Ritenour v. Carrington Mortgage Services LLC, 2017 WL 59069 (C.D. Cal.  Jan. 5, 2017).

In this action, while denying the plaintiffs’ motion to remand, a district court in California, found that  the defendant only needs to offer evidence sufficient to establish that CAFA’s amount-in-controversy requirement was met by a preponderance of the evidence and was not obligated to research, state, and prove the plaintiffs’ claims for damages.

The plaintiffs brought a putative class action in California Superior Court alleging that the defendant, inter alia, failed to pay minimum and overtime wages, and to provide meal and rest periods in violation of California Labor Code.

The defendant removed the action to the federal court pursuant to CAFA. Subsequently the plaintiffs moved to remand, arguing that the defendant had not met the burden of establishing the amount-in-controversy required by CAFA.  The District Court denied the plaintiffs’ motion to remand.

The defendant explained that just three of the plaintiffs’ ten causes of action alone established that the amount in controversy exceeded $6 million, without even calculating the amount of damages sought for the other causes of action, the costs of the requested injunctive relief, or attorneys’ fees. In support of its argument, the defendant provided detailed calculation based primarily on the declaration of its senior vice president of human resources.

First, the defendant explained that as to the plaintiffs’ fifth cause of action for failure to pay final wages timely, the plaintiffs sought “30 days of waiting time penalties at the daily rate of pay of each member of the putative class who had been terminated.” The defendant used an average hourly rate of $19.41, which totaled $155.25 in pay per day, and thus, for the 30 day penalty period, each employee would be entitled to at least $4,657.50.  The defendant identified at least 611 non-exempt employees who worked in California during the alleged class period and were no longer employed by the defendant, and who would therefore be entitled to at least $4,657.50 per day, if the plaintiffs’ allegations were meritorious.  As a result, the plaintiffs’ fifth cause of action put at least $2,845,732.50 in controversy.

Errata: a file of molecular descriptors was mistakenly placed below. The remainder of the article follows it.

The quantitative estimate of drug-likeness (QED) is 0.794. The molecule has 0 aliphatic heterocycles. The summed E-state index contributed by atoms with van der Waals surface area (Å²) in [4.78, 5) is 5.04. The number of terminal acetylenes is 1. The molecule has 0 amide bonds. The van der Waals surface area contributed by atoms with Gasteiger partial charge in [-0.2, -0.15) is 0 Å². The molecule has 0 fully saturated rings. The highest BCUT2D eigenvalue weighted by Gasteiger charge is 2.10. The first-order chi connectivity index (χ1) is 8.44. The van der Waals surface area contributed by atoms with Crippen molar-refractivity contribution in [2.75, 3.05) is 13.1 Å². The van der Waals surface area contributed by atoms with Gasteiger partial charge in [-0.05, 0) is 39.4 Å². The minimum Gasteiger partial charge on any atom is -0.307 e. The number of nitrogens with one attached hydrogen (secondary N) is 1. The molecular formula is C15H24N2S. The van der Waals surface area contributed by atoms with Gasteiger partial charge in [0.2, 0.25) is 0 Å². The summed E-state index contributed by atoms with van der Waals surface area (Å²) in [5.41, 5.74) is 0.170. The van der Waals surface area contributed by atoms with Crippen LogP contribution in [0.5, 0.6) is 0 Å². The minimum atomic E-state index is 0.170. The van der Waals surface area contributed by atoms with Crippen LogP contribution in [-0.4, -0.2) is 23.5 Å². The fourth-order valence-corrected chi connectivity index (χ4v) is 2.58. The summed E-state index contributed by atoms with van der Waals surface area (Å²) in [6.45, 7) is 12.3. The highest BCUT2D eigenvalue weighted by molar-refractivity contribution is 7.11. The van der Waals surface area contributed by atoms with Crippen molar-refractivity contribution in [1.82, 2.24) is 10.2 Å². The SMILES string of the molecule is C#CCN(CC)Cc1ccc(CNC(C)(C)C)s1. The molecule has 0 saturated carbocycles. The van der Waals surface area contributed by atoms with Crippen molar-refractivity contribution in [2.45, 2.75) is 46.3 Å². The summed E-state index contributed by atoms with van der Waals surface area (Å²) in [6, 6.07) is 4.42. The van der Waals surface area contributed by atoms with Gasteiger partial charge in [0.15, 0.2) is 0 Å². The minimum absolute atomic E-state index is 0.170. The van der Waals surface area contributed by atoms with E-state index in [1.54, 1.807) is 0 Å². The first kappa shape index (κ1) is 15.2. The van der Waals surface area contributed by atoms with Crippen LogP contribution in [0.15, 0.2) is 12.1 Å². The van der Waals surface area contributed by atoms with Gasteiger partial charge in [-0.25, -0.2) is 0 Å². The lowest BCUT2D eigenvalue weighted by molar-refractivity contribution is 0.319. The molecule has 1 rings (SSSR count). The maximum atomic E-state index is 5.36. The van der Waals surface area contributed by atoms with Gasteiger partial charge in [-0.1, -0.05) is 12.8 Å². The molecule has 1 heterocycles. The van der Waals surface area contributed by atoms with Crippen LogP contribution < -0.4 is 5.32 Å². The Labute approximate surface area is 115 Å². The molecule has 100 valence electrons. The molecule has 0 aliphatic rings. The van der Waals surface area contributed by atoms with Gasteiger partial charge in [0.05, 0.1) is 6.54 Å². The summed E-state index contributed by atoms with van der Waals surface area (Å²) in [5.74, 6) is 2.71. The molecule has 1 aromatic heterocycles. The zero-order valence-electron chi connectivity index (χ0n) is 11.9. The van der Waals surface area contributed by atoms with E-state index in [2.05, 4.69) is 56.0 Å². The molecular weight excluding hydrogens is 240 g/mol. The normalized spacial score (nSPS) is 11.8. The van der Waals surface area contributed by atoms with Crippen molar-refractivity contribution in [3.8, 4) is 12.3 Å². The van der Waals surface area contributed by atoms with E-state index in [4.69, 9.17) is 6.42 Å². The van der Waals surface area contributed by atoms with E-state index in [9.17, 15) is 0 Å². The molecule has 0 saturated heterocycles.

Second, with regard to the plaintiffs’ seventh cause of action for alleged failure to provide accurate wage statements, the defendant contended that a violation provided for a penalty of $50 for the initial pay period in which the violation occurred and then an additional $100 per employee for each violation in a subsequent pay period. The defendant identified 358 employees who were employed for the entire year prior to the filing of the instant suit, who each received 26 wage statements for the year thus, putting at issue $2,550 per employee, for a total of $912,900.

Finally, for the plaintiffs’ fourth cause of action for failure to pay minimum wages for all hours worked, the defendant identified a minimum of 358 employees who would be entitled to relief for 26 pay periods, pursuant to the plaintiffs’ allegations. Each employee would be entitled to $6,350, resulting in total of $2,273,300 at issue.  Based solely on the three causes of action identified by the defendant, the District Court found that the defendant met its burden of establishing that the amount-in-controversy exceeded $5 million, as required by CAFA.

The plaintiffs argued that the notice of removal was based exclusively on “conjecture” and was not based on actual allegations from the complaint. The District Court, however, found that the complaint was so lacking in factual allegations that the defendant was justified in employing reasonable estimates based on the number of employees, average rates of pay, and average pay periods.

In response, the plaintiffs argued that the defendant failed to provide enough evidence to support removal. The District Court, however, found that the plaintiffs did not sufficiently contest the defendant’s assertions because the plaintiffs never contended that the amount-in-controversy was less than $5 million, nor did they offer any conflicting evidence that called the defendant’s estimates into question. Instead, the plaintiffs simply questioned the strength of the defendant’s supporting declaration from the senior vice president of human resources that explained the detailed calculations.

The District Court thus opined that the defendant’s detailed, reasonable calculations, supported by the declaration of the vice president, were sufficient to meet its burden, especially because the plaintiffs offered no alternative amount-in-controversy or rebuttal evidence. Accordingly, the District Court denied the plaintiffs’ motion to remand.

Melissa Broussard